Amid the hype and hope for AI, one area has seemed to have some promise: The use of AI systems to aid and assist overworked medical staff. And, unlike many of the AI promises, the hope was backed by research assessing its quality.
Unfortunately, it appears that this too has been oversold.
IBM was first to test the waters of AI medicine. After Watson defeated its Jeopardy opponents in 2011, the company repurposed— after all, the Jeopardy prize money would hardly justify the work—and Watson became Watson Health. Like so many promising AI technologies, Watson Health worked well in the lab, but stumbled in the real world. Dr. Martin Kohn, who was the Chief Medical Scientist at IBM Research when Watson defeated Ken Jennings in Jeopardy, reflected later on the failure of Watson Health:
As for Kohn, who left IBM in 2014, he says the company fell into a common trap: ‘Merely proving that you have powerful technology is not sufficient,’ he says. ‘Prove to me that it will actually do something useful—that it will make my life better, and my patients’ lives better.’ Kohn says he’s been waiting to see peer-reviewed papers in the medical journals demonstrating that AI can improve patient outcomes and save health systems money. ‘To date there’s very little in the way of such publications,’ he says, ‘and none of consequence for Watson.’Eliza Strickland, “How IBM Watson Overpromised and Underdelivered on AI Health Care” at IEEE Spectrum
Still, despite Watson’s shortcomings, hope remained for Deep Learning-based AI. Could it be trained to “see” things doctors might miss? Could it help offload some of their burden? Early research from Google, among others, was optimistic.
It is now evident that that hope too was misplaced. The problem researchers found when reviewing the supporting work was simply that nearly all the studies failed to meet the expected standards for research:
Many studies claiming that artificial intelligence is as good as (or better than) human experts at interpreting medical images are of poor quality and are arguably exaggerated, posing a risk for the safety of ‘millions of patients’ warn researchers in The BMJ today.British Medical Journal, “Concerns over ‘exaggerated’ study claims of AI outperforming doctors” at ScienceDaily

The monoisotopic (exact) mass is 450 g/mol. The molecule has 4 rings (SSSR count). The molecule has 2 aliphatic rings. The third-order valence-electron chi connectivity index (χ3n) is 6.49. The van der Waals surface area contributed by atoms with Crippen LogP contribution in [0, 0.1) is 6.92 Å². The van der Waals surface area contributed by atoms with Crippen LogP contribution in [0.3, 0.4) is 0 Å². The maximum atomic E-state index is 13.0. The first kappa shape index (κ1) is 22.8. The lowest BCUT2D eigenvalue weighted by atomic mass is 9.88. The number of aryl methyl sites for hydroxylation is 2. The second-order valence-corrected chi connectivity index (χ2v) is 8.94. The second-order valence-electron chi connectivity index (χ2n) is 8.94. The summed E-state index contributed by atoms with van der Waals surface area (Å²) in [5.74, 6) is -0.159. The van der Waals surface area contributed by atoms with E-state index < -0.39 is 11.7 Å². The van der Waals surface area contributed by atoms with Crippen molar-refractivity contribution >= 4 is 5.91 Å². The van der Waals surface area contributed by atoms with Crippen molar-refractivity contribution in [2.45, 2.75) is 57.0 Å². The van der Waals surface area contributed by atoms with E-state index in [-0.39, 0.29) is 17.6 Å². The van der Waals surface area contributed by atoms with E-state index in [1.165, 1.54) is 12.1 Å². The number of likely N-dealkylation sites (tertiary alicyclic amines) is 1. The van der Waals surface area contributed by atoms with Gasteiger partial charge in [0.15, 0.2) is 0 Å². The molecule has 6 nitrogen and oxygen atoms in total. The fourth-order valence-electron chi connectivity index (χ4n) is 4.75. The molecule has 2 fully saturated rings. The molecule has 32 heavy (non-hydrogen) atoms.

The researchers examined 10 years’ worth of studies comparing “the performance of a deep learning algorithm in medical imaging with expert clinicians.” Of those studies, only two relied on randomized clinical trials while 81 depended on non-randomized trials.
What’s the difference? Randomized tests make data harder to manipulate because the researchers don’t know what data they will be assigned. That makes data harder to manipulate, consciously or otherwise, to favor an outcome. Even better, double-blind tests—where, for example, neither the doctor nor the patient know which drug is real and which is a placebo—further reduce the likelihood of bias helping determine the result. These are the standards we should apply to all AI-based medical devices, even if they simply assist medical personnel. Otherwise, without anyone meaning to be dishonest, the fox is guarding the henhouse. The researchers, after years of investment and toil, want to believe that their devices work and that they will really help people:
Nevertheless, they say that at present, ‘many arguably exaggerated claims exist about equivalence with (or superiority over) clinicians, which presents a potential risk for patient safety and population health at the societal level.’British Medical Journal, “Concerns over ‘exaggerated’ study claims of AI outperforming doctors” at ScienceDaily
As one writer summarizes, “Just as doctors take the Hippocratic Oath, we need to ensure that AI will do no harm before it becomes an integral part of medicine.” (Bryan Walsh, Axios)
That is good advice, even if it dashes someone’s hopes.
Further reading on issues in AI and medicine:
How AI can make medicine better—or not. Experts offer some real-world cautions about powerful new AI tools. (Denyse O’Leary)
Why was IBM Watson a flop in medicine? Robert J. Marks and Gary S. Smith (author of The AI Delusion) discuss how the AI couldn’t identify which information in the tsunami of medical literature actually mattered.
Can AI combat misleading medical research? No, because AI doesn’t address the “Texas Sharpshooter Fallacies” that produce the bad data. Gary S. Smith and Robert J. Marks discuss the question.
AI can help spot cancers but it’s no magic wand. When I spoke last month about how AI can help with cancer diagnoses, I failed to appreciate some of the complexities of medical diagnosis. (Brendan Dixon)